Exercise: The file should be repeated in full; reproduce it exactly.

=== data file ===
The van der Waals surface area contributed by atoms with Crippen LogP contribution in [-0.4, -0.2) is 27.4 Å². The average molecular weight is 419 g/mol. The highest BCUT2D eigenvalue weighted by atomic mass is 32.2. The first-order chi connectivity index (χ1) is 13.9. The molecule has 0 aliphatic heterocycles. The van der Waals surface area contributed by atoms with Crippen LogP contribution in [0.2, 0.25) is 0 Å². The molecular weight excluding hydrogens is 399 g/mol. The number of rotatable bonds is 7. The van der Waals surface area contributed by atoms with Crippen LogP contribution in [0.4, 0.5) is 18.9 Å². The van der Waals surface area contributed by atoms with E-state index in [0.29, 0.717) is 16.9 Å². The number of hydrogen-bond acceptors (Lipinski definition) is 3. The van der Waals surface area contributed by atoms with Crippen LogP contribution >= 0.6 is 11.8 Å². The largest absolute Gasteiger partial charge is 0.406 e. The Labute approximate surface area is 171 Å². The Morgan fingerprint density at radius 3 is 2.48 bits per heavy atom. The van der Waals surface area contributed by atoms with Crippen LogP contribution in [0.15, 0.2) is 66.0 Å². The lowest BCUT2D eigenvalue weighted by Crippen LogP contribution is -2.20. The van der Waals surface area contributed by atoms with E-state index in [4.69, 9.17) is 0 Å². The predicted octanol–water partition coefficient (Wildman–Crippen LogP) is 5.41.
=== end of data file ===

The van der Waals surface area contributed by atoms with Crippen LogP contribution in [-0.4, -0.2) is 27.4 Å². The average molecular weight is 419 g/mol. The highest BCUT2D eigenvalue weighted by atomic mass is 32.2. The first-order chi connectivity index (χ1) is 13.9. The molecule has 0 aliphatic heterocycles. The van der Waals surface area contributed by atoms with Crippen LogP contribution in [0.2, 0.25) is 0 Å². The molecular weight excluding hydrogens is 399 g/mol. The number of rotatable bonds is 7. The van der Waals surface area contributed by atoms with Crippen LogP contribution in [0.4, 0.5) is 18.9 Å². The van der Waals surface area contributed by atoms with E-state index in [0.29, 0.717) is 16.9 Å². The number of hydrogen-bond acceptors (Lipinski definition) is 3. The van der Waals surface area contributed by atoms with Crippen LogP contribution >= 0.6 is 11.8 Å². The largest absolute Gasteiger partial charge is 0.406 e. The Labute approximate surface area is 171 Å². The Morgan fingerprint density at radius 3 is 2.48 bits per heavy atom. The van der Waals surface area contributed by atoms with Crippen LogP contribution in [0.15, 0.2) is 66.0 Å². The lowest BCUT2D eigenvalue weighted by Crippen LogP contribution is -2.20. The van der Waals surface area contributed by atoms with E-state index in [4.69, 9.17) is 0 Å². The predicted octanol–water partition coefficient (Wildman–Crippen LogP) is 5.41.